[Partner Post] Why Dr. Nafey Prioritizes Staff and Technology to Promote Growth

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The following is an interview with Dr. Masoud Nafey OD, FAAO, Chief Medical Officer at VisionWeb. Here he outlines the important role staff and technology play in running a successful practice.

What is your key to maintaining a balance between professional and personal growth?
It is difficult when your professional life meshes with your personal life. Many of my closest friends are also my industry colleagues, so I can attest to this. However, I also have childhood friends that I spend time with allowing me to take a break from the world of eyecare. That is why the first step is to have work-life balance. Once that is achieved, I’ve learned it is much easier to separate the two.

For me, I’ve found both professional and personal growth occurs naturally if one is curious enough and willing to actively participate in lifelong learning. As a businessman for my father’s businesses, my eagerness to learn more about patient care and healthcare led me to my doctor of optometry degree. Then, as an industry executive, my eagerness to learn more about the intricacies of business led me to my MBA program. At the end of the day, my faith, family, and friends are more important than anything. Although my professional life keeps me busy every day, I always make time for the personal components of what makes me who I am today.


How do you keep your staff motivated and incentivized?
As a business leader, I’ve learned that our people require purpose, recognition, appreciation, and challenges that lead to growth opportunities.





First off, we all need purpose. Staff need to know their purpose. In an optometric practice, they need to understand they’re equally responsible for the care of the patient as the doctors. For example, I may have detected and diagnosed the ocular melanoma, but it was my staff who took the call, listened to the patient’s concerns, immediately booked their appointment, performed the necessary tests for me to evaluate, and billed the insurance so the patient can be seen. One may argue it is our staff that serves our mission of patient care even more than we do as doctors.

“Care for your staff just as you care for your patients— it’s that easy.”

Secondly, recognition and appreciation is imperative. We all have heard the saying, “people don’t leave companies, they leave people.” This is because no one wants to work for a boss that doesn’t appreciate and acknowledge hard work and extra effort. Also, employees don’t reach their full potential when their bosses aren’t invested in their professional and personal growth. Growth often comes with sacrifice and discomfort and some staff are more willing to accept this than others. Nevertheless, it is important for leaders to recognize that all their teams need to be challenged and pushed outside their comfort zone in order to grow to the next level.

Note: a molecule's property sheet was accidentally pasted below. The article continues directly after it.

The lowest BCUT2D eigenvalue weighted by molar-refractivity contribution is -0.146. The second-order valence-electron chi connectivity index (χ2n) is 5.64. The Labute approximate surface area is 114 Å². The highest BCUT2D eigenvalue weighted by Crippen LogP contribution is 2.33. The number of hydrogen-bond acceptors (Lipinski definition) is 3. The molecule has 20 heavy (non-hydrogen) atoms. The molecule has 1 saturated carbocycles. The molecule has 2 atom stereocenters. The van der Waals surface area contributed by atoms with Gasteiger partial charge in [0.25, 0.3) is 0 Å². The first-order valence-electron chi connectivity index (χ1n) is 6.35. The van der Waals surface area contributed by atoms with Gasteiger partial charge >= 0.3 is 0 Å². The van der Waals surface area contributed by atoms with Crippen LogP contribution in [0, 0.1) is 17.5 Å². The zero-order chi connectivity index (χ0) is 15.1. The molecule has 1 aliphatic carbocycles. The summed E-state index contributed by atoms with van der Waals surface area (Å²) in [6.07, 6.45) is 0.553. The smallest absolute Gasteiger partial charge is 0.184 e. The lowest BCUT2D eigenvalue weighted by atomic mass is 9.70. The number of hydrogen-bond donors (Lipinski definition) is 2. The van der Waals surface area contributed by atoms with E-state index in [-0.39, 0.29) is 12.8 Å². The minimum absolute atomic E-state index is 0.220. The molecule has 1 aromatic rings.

Is there upcoming technology in the eyecare or healthcare industry that you’re aware of?
As an optometrist and a technologist, I’m excited about Artificial Intelligence and its use in eyecare. However, I do acknowledge that although AI will bring us new benefits, it can also potentially harm us.

“I firmly believe new technology is neither good nor bad—the ethical dilemma lies in how you use the tools. If we utilize AI for good, I believe it can enhance patient care and the doctor-patient relationship.”





For example, AI is already being used in detection of diabetic retinopathy via retinal photography. There are technologies that also use AI by inputting ocular issues into chatbots to help patients understand the severity of their symptoms. This helps patients book the appropriate appointment with their local optometrist. I hope VisionWeb is the first to implement this technology someday as part of Uprise EHR/PM

The right technology can also help optometrists tackle the challenge of conducting their work remotely. Uprise EHR and Practice Management has a new telehealth option to support you when you most need it. Learn more here.